What reading experts say:
Hearing the different sounds that make up words is one of the most important pre-reading skills. Understanding that words are combinations of sounds helps children break the code between spoken language (sounds) and written language (words). It is important for incoming Kindergartners to be able to hear and differentiate sounds in words.
Words that rhyme, more than non-rhyming words, help children distinguish the smallest parts of speech - called phonemes - that make up words. Once children are aware of sounds within words (phonological sensitivity), they can blend sounds together to form words and then read words.
Use nursery rhymes and rhyming games to help children focus on sounds, and use sounds to make words. Help children develop their listening skills so they can more easily differentiate one sound from another.
What good readers know:
Good readers know their nursery rhymes. They can recite familiar Mother Goose rhymes, begin to create their own silly rhyming songs, make up rhyming pairs in made-up rhyming games ("I like to eat peas while sitting on my knees") and clap a steady beat as they recite familiar rhymes.
What parents can do to help children Grow Up Reading™:
Go to the Main Library and meet some of your favorite characters from books. Check the Library's program calendar at www.WB-Buzz.org to find when Froggy, Splat the Cat, Corduroy, Ladybug Girl, Pete the Cat, Clifford and others will visit the Main Library.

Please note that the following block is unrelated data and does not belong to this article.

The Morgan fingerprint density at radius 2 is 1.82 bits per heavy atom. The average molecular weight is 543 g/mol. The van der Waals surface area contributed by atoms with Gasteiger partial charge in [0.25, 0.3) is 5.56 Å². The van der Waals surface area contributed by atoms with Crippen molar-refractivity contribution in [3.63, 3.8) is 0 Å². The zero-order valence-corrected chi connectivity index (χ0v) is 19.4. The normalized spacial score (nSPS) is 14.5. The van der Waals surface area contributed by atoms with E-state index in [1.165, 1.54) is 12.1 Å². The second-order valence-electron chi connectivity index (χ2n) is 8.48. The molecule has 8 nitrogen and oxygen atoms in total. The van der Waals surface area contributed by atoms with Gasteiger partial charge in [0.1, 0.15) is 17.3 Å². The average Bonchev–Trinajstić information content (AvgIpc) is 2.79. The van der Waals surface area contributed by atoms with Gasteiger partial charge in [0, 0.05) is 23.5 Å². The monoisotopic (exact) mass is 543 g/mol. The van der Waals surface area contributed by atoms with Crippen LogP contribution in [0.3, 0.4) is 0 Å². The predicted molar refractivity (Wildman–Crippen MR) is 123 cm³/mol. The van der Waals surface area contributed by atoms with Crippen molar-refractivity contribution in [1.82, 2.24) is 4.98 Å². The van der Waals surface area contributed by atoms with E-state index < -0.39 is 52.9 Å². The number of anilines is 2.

Practice counting up and down. Start with the first day of this month and count all the days to 31 and then count back down to 1.
Read five books from the "Reading" booklist.
Choose a book from the "Reading" list. As you read, point out important words to draw your child's attention to the printed words. Ask your child to find a few words based on the beginning sound.
Activities - Reading:
- Preschool aged children are developing an awareness of sounds and words. Many soon to be kindergarteners can recognize and make rhymes. They can list words that begin with the same sound (bear, ball, big), or end the same such as (bear/chair, dog/log, cat/hat). They are learning phonics skills, relationships between letters and sounds, and learning to read. Ask your child, “What starts with the letter “B”?” Big, Boy, Ball, Bear, Buffalo.
- Your child may be recognizing some words or letters. Put pictures and words around your house to label things. These will give these objects a word association. You can also get magnetic letters for children to play and manipulate.
More Great Books to Read(click on a title to check for availability at the Library)